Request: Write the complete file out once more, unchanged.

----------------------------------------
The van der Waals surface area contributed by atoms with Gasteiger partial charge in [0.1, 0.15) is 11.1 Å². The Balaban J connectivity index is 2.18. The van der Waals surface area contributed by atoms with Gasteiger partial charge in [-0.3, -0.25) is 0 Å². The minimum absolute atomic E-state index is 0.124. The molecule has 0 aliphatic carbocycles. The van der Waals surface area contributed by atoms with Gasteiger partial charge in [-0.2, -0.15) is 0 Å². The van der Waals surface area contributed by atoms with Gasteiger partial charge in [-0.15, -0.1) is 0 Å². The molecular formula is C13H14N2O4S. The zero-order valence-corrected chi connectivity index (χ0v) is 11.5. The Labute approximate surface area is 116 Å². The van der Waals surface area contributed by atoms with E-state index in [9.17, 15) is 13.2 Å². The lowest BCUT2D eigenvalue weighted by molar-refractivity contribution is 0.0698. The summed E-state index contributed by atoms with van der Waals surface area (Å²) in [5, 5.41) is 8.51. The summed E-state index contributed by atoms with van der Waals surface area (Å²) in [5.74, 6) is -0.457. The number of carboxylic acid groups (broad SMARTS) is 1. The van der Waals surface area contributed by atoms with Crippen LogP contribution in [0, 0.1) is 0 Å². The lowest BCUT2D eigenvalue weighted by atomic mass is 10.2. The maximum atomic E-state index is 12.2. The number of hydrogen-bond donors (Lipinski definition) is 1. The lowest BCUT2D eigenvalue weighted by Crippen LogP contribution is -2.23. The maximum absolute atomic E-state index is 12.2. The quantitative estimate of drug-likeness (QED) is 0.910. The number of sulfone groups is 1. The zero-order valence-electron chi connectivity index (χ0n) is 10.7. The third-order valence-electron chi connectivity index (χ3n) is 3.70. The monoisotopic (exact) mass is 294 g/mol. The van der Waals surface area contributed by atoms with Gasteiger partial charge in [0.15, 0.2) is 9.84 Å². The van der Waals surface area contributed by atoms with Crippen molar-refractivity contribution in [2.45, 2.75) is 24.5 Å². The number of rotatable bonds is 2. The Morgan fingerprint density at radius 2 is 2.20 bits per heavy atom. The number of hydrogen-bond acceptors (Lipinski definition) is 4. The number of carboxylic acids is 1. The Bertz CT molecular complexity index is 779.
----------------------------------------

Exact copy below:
The van der Waals surface area contributed by atoms with Gasteiger partial charge in [0.1, 0.15) is 11.1 Å². The Balaban J connectivity index is 2.18. The van der Waals surface area contributed by atoms with Gasteiger partial charge in [-0.3, -0.25) is 0 Å². The minimum absolute atomic E-state index is 0.124. The molecule has 0 aliphatic carbocycles. The van der Waals surface area contributed by atoms with Gasteiger partial charge in [-0.2, -0.15) is 0 Å². The van der Waals surface area contributed by atoms with Gasteiger partial charge in [-0.15, -0.1) is 0 Å². The molecular formula is C13H14N2O4S. The zero-order valence-corrected chi connectivity index (χ0v) is 11.5. The Labute approximate surface area is 116 Å². The van der Waals surface area contributed by atoms with E-state index in [9.17, 15) is 13.2 Å². The lowest BCUT2D eigenvalue weighted by molar-refractivity contribution is 0.0698. The summed E-state index contributed by atoms with van der Waals surface area (Å²) in [5, 5.41) is 8.51. The summed E-state index contributed by atoms with van der Waals surface area (Å²) in [5.74, 6) is -0.457. The number of carboxylic acid groups (broad SMARTS) is 1. The van der Waals surface area contributed by atoms with Crippen LogP contribution in [0, 0.1) is 0 Å². The lowest BCUT2D eigenvalue weighted by atomic mass is 10.2. The maximum atomic E-state index is 12.2. The number of hydrogen-bond donors (Lipinski definition) is 1. The lowest BCUT2D eigenvalue weighted by Crippen LogP contribution is -2.23. The maximum absolute atomic E-state index is 12.2. The quantitative estimate of drug-likeness (QED) is 0.910. The number of sulfone groups is 1. The zero-order valence-electron chi connectivity index (χ0n) is 10.7. The third-order valence-electron chi connectivity index (χ3n) is 3.70. The monoisotopic (exact) mass is 294 g/mol. The van der Waals surface area contributed by atoms with Gasteiger partial charge in [0.15, 0.2) is 9.84 Å². The van der Waals surface area contributed by atoms with Crippen molar-refractivity contribution in [2.45, 2.75) is 24.5 Å². The number of rotatable bonds is 2. The Morgan fingerprint density at radius 2 is 2.20 bits per heavy atom. The number of hydrogen-bond acceptors (Lipinski definition) is 4. The number of carboxylic acids is 1. The Bertz CT molecular complexity index is 779.